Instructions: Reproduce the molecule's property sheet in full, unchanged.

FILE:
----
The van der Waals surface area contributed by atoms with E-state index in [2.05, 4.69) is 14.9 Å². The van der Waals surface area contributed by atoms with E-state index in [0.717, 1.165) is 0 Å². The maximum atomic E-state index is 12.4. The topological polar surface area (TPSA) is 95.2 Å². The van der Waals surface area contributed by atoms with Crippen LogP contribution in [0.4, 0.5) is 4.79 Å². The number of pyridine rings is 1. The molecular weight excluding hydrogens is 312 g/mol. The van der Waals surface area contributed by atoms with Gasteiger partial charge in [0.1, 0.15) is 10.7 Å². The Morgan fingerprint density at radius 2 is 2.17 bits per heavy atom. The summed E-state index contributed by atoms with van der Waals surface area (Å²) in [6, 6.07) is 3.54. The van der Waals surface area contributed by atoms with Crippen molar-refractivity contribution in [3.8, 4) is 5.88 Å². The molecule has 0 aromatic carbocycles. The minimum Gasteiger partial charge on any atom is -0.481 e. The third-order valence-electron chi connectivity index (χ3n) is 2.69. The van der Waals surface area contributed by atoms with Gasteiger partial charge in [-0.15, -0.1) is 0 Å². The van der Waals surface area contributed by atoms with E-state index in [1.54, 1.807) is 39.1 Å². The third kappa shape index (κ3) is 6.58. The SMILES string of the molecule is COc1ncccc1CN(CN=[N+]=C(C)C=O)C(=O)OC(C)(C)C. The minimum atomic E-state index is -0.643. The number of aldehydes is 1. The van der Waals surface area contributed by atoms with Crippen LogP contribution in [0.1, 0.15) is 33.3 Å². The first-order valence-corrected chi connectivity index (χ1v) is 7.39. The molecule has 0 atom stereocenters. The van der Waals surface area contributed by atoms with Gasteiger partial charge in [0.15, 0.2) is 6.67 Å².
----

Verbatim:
The van der Waals surface area contributed by atoms with E-state index in [2.05, 4.69) is 14.9 Å². The van der Waals surface area contributed by atoms with E-state index in [0.717, 1.165) is 0 Å². The maximum atomic E-state index is 12.4. The topological polar surface area (TPSA) is 95.2 Å². The van der Waals surface area contributed by atoms with Crippen LogP contribution in [0.4, 0.5) is 4.79 Å². The number of pyridine rings is 1. The molecular weight excluding hydrogens is 312 g/mol. The van der Waals surface area contributed by atoms with Gasteiger partial charge in [0.1, 0.15) is 10.7 Å². The Morgan fingerprint density at radius 2 is 2.17 bits per heavy atom. The summed E-state index contributed by atoms with van der Waals surface area (Å²) in [6, 6.07) is 3.54. The van der Waals surface area contributed by atoms with Crippen molar-refractivity contribution in [3.8, 4) is 5.88 Å². The molecule has 0 aromatic carbocycles. The minimum Gasteiger partial charge on any atom is -0.481 e. The third-order valence-electron chi connectivity index (χ3n) is 2.69. The van der Waals surface area contributed by atoms with Gasteiger partial charge in [-0.15, -0.1) is 0 Å². The van der Waals surface area contributed by atoms with E-state index in [1.54, 1.807) is 39.1 Å². The third kappa shape index (κ3) is 6.58. The SMILES string of the molecule is COc1ncccc1CN(CN=[N+]=C(C)C=O)C(=O)OC(C)(C)C. The minimum atomic E-state index is -0.643. The number of aldehydes is 1. The van der Waals surface area contributed by atoms with Crippen LogP contribution in [0.1, 0.15) is 33.3 Å². The first-order valence-corrected chi connectivity index (χ1v) is 7.39. The molecule has 0 atom stereocenters. The van der Waals surface area contributed by atoms with Gasteiger partial charge in [0.15, 0.2) is 6.67 Å².